Public Policy Institute of California, USA, and IZA, Germany
IZA World of Labor role
Author, Topic spokesperson
Immigrant entrepreneurship, Minority entrepreneurship, Illegal immigration, Economics of crime, Incarceration, Public policy in California
English - Native speaker, Swedish - Native speaker
Print, Digital, Television, Radio
Senior Fellow, January 2008–present, Public Policy Institute of California (PPIC), San Francisco, CA, USA
Positions/functions as a policy advisor
California State Controller’s Board of Economic Advisors, USA
Assistant Professor of Economics, August 2002–2007, School of Economic, Political and Policy Sciences, University of Texas at Dallas, USA
PhD Economics, University of California, San Diego, 1999
“Did the 2007 Legal Arizona Workers Act reduce the state’s unauthorized immigrant population?” Review of Economics and Statistics 96:2 (2014): 258–269 (with S. Bohn and S. Raphael).
“Why are some people more likely to become small-businesses owners than others: Entrepreneurship entry and industry-specific barriers.” Journal of Business Venturing 29:2 (2014): 232–251 (with T. Bates and S. Parker).
“Does self-employment increase the economic well-being of low-skilled workers?” Small Business Economics 40:4 (2013): 933–952.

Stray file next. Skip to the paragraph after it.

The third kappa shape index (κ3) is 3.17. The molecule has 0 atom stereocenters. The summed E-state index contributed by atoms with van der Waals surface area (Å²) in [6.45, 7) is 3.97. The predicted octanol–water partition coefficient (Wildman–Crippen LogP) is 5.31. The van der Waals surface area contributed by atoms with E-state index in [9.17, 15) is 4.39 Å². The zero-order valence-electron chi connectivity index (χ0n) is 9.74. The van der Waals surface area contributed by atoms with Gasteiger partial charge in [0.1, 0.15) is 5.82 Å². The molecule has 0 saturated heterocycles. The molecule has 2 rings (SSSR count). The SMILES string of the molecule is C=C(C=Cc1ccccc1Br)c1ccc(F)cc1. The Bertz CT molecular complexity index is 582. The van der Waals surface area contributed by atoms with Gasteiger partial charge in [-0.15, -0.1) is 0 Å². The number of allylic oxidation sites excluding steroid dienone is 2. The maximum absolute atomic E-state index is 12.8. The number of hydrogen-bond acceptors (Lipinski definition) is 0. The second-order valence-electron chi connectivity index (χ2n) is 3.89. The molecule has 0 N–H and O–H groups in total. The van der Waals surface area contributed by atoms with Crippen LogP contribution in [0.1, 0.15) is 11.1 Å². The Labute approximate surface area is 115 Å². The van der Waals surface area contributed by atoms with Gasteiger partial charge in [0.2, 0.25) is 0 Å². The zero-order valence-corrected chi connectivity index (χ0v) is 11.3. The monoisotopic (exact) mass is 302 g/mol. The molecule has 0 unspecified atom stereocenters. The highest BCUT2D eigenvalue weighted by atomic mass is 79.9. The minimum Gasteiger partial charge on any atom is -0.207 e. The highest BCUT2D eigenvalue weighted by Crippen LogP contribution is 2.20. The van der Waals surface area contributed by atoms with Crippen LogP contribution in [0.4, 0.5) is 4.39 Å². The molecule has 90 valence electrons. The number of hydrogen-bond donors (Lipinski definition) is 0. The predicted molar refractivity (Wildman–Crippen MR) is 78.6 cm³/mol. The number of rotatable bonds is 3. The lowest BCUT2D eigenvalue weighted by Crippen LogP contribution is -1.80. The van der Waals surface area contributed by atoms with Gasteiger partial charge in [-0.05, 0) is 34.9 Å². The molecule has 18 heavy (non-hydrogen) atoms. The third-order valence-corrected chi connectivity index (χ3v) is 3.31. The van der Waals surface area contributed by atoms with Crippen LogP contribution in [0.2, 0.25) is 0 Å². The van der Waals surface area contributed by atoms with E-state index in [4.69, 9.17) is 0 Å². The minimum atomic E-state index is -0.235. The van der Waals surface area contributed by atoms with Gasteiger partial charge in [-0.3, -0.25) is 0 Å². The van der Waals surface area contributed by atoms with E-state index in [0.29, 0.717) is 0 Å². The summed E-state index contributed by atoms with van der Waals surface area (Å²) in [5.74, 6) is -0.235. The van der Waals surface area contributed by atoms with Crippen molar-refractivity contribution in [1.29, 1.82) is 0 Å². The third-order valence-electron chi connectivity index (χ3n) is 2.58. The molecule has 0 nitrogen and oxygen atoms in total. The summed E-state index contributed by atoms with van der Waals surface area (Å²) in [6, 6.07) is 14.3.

“Immigrant assimilation and welfare participation: Do immigrants assimilate into or out-of welfare?” Journal of Human Resources 38:1 (2003): 74–98 (with J. Hansen).
“Labor market assimilation and the self-employment decision of immigrant entrepreneurs.” Journal of Population Economics 15:1 (2002): 83–114.
Immigrants and entrepreneurship Updated
Business ownership is higher among immigrants, but promoting self-employment is unlikely to improve outcomes for the less skilledImmigrants are widely perceived to be highly entrepreneurial, contributing to economic growth and innovation, and self-employment is often viewed as a means of enhancing labor market integration and success among immigrants. Accordingly, many countries have established special visas and entry requirements to attract immigrant entrepreneurs. Research supports some of these stances, but expectations may be too high. There is no strong evidence that self-employment is an effective tool of upward economic mobility among low-skilled immigrants. More broadly prioritizing high-skilled immigrants may prove to be more successful than focusing on entrepreneurship.MoreLess